A person must be enrolled in part A and B of Medicare before they can enroll in a Medigap plan. During the open enrollment period which begins within 6 months of turning 65 or enrolling in Medicare Part B at 65 or older, a person may obtain a Medigap plan on a guaranteed issue basis (i.e. no medical screening required). Outside of open enrollment, the issuing insurance company may require medical screening and may obtain an attending physician’s statement if necessary. It is also important to know that monthly premiums apply, and plans may not be cancelled by the insurer for any reason other than non-payment of premiums/membership dues. Furthermore, a single Medigap plan may cover only one person. Finally, Medigap insurance is not compatible with a Medicare Advantage plan.
Individuals on Medicare are eligible for prescription drug coverage under a Part D plan if they are signed up for benefits under Medicare Part A and/or Part B. Beneficiaries obtain the Part D drug benefit through two types of plans administered by private insurance companies: the beneficiaries can join a standalone Prescription Drug Plan (PDP) for drug coverage only or they can join a public Part C health plan that jointly covers all hospital and medical services covered by Medicare Part A and Part B at a minimum, and typically covers additional healthcare costs not covered by Medicare Parts A and B including prescription drugs (MA-PD). (NOTE: Medicare beneficiaries need to be signed up for both Parts A and B to select Part C.) About two-thirds of all Medicare beneficiaries are enrolled directly in Part D or get Part-D-like benefits through a public Part C Medicare Advantage health plan. Another large group of Medicare beneficiaries get prescription drug coverage under plans offered by former employers.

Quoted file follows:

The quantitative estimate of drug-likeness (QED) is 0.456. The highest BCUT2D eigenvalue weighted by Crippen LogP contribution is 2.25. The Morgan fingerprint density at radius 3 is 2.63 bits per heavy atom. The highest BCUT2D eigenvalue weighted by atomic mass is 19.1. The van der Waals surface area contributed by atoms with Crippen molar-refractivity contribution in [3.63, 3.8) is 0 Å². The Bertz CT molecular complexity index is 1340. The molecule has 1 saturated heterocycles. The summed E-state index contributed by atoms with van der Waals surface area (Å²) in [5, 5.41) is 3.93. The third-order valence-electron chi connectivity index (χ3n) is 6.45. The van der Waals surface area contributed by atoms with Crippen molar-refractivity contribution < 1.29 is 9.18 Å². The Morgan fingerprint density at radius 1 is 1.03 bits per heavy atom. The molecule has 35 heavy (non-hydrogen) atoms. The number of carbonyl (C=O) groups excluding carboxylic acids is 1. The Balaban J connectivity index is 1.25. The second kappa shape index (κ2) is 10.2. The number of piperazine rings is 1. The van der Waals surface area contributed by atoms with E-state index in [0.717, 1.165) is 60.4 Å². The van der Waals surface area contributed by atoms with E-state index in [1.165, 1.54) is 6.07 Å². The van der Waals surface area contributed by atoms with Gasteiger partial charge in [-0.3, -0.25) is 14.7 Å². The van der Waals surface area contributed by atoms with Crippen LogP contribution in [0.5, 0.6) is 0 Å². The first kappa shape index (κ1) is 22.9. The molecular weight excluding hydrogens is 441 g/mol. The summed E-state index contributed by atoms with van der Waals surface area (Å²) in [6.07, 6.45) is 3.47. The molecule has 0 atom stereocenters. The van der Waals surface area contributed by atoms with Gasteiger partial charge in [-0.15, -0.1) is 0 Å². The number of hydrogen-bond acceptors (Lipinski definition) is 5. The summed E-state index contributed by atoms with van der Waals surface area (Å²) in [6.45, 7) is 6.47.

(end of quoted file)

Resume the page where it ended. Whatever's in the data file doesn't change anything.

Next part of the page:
Generally, not all drugs are covered at the same out of pocket cost to the beneficiary. This gives participants incentives to choose certain drugs over others. This is most often implemented—as is the case for drug coverage for those not on Medicare—through incentives to use generic drugs over brand-name drugs. The incentive is also often implemented via a system of tiered formularies in which some brand-name drugs are less expensive than others and not subject to step therapy. Medicare beneficiaries who were eligible for but did not enroll in a Part D when they were first eligible and later want to enroll, pay a late-enrollment penalty, basically a premium surtax, if they did not have creditable coverage through another source such as an employer or the U.S. Veterans Administration. This penalty is equal to 1% of the national premium index times the number of full calendar months that they were eligible for but not enrolled in Part D and did not have creditable coverage through another source. The penalty raises the premium of Part D for beneficiaries, when and if they elect coverage.